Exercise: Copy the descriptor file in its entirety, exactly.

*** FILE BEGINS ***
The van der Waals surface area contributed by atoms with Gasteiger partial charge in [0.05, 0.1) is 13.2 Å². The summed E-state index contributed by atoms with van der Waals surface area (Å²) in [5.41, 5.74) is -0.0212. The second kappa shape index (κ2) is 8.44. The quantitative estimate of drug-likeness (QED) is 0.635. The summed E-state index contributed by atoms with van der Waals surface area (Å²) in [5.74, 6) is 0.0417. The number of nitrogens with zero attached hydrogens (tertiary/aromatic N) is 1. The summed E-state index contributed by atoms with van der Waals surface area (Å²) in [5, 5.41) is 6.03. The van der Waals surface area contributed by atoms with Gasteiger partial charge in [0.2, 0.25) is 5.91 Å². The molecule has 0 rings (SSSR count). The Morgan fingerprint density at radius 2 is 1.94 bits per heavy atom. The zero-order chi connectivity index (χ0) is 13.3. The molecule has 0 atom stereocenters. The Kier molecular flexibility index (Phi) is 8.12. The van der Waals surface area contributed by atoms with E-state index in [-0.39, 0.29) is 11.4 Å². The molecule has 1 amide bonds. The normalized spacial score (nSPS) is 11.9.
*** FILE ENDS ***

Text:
The van der Waals surface area contributed by atoms with Gasteiger partial charge in [0.05, 0.1) is 13.2 Å². The summed E-state index contributed by atoms with van der Waals surface area (Å²) in [5.41, 5.74) is -0.0212. The second kappa shape index (κ2) is 8.44. The quantitative estimate of drug-likeness (QED) is 0.635. The summed E-state index contributed by atoms with van der Waals surface area (Å²) in [5.74, 6) is 0.0417. The number of nitrogens with zero attached hydrogens (tertiary/aromatic N) is 1. The summed E-state index contributed by atoms with van der Waals surface area (Å²) in [5, 5.41) is 6.03. The van der Waals surface area contributed by atoms with Gasteiger partial charge in [0.2, 0.25) is 5.91 Å². The molecule has 0 rings (SSSR count). The Morgan fingerprint density at radius 2 is 1.94 bits per heavy atom. The zero-order chi connectivity index (χ0) is 13.3. The molecule has 0 atom stereocenters. The Kier molecular flexibility index (Phi) is 8.12. The van der Waals surface area contributed by atoms with E-state index in [-0.39, 0.29) is 11.4 Å². The molecule has 1 amide bonds. The normalized spacial score (nSPS) is 11.9.